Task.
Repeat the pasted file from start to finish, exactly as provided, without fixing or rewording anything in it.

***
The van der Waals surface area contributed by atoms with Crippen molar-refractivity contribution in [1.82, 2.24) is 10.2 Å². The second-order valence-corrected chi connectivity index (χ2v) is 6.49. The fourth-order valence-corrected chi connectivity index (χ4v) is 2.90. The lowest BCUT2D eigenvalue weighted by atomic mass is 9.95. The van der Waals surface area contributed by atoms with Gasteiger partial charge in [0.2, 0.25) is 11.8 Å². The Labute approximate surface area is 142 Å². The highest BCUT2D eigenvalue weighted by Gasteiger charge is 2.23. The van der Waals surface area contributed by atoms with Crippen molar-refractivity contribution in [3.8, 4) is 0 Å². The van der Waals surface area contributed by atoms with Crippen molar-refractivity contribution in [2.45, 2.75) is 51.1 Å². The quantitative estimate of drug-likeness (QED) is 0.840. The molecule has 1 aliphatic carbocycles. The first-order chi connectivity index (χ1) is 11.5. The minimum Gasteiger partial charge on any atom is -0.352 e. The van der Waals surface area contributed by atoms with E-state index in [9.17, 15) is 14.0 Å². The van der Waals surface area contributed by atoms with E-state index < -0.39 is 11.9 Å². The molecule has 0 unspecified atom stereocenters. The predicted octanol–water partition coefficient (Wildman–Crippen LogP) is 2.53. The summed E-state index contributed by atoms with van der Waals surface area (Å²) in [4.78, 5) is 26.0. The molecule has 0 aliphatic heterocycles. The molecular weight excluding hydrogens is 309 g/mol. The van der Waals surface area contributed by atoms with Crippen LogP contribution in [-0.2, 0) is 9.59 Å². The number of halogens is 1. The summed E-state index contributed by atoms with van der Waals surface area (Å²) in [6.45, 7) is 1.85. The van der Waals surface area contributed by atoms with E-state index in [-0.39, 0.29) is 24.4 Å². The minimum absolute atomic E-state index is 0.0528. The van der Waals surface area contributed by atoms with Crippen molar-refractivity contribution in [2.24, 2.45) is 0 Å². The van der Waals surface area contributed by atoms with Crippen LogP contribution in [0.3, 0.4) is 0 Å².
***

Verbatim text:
The van der Waals surface area contributed by atoms with Crippen molar-refractivity contribution in [1.82, 2.24) is 10.2 Å². The second-order valence-corrected chi connectivity index (χ2v) is 6.49. The fourth-order valence-corrected chi connectivity index (χ4v) is 2.90. The lowest BCUT2D eigenvalue weighted by atomic mass is 9.95. The van der Waals surface area contributed by atoms with Gasteiger partial charge in [0.2, 0.25) is 11.8 Å². The Labute approximate surface area is 142 Å². The highest BCUT2D eigenvalue weighted by Gasteiger charge is 2.23. The van der Waals surface area contributed by atoms with Crippen molar-refractivity contribution in [3.8, 4) is 0 Å². The van der Waals surface area contributed by atoms with Crippen molar-refractivity contribution in [2.45, 2.75) is 51.1 Å². The quantitative estimate of drug-likeness (QED) is 0.840. The molecule has 1 aliphatic carbocycles. The first-order chi connectivity index (χ1) is 11.5. The minimum Gasteiger partial charge on any atom is -0.352 e. The van der Waals surface area contributed by atoms with E-state index in [9.17, 15) is 14.0 Å². The van der Waals surface area contributed by atoms with E-state index < -0.39 is 11.9 Å². The molecule has 0 unspecified atom stereocenters. The predicted octanol–water partition coefficient (Wildman–Crippen LogP) is 2.53. The summed E-state index contributed by atoms with van der Waals surface area (Å²) in [4.78, 5) is 26.0. The molecule has 0 aliphatic heterocycles. The molecular weight excluding hydrogens is 309 g/mol. The van der Waals surface area contributed by atoms with Crippen LogP contribution in [-0.2, 0) is 9.59 Å². The number of halogens is 1. The summed E-state index contributed by atoms with van der Waals surface area (Å²) in [6.45, 7) is 1.85. The van der Waals surface area contributed by atoms with E-state index in [-0.39, 0.29) is 24.4 Å². The minimum absolute atomic E-state index is 0.0528. The van der Waals surface area contributed by atoms with Crippen molar-refractivity contribution in [2.24, 2.45) is 0 Å². The van der Waals surface area contributed by atoms with Crippen LogP contribution in [0.3, 0.4) is 0 Å².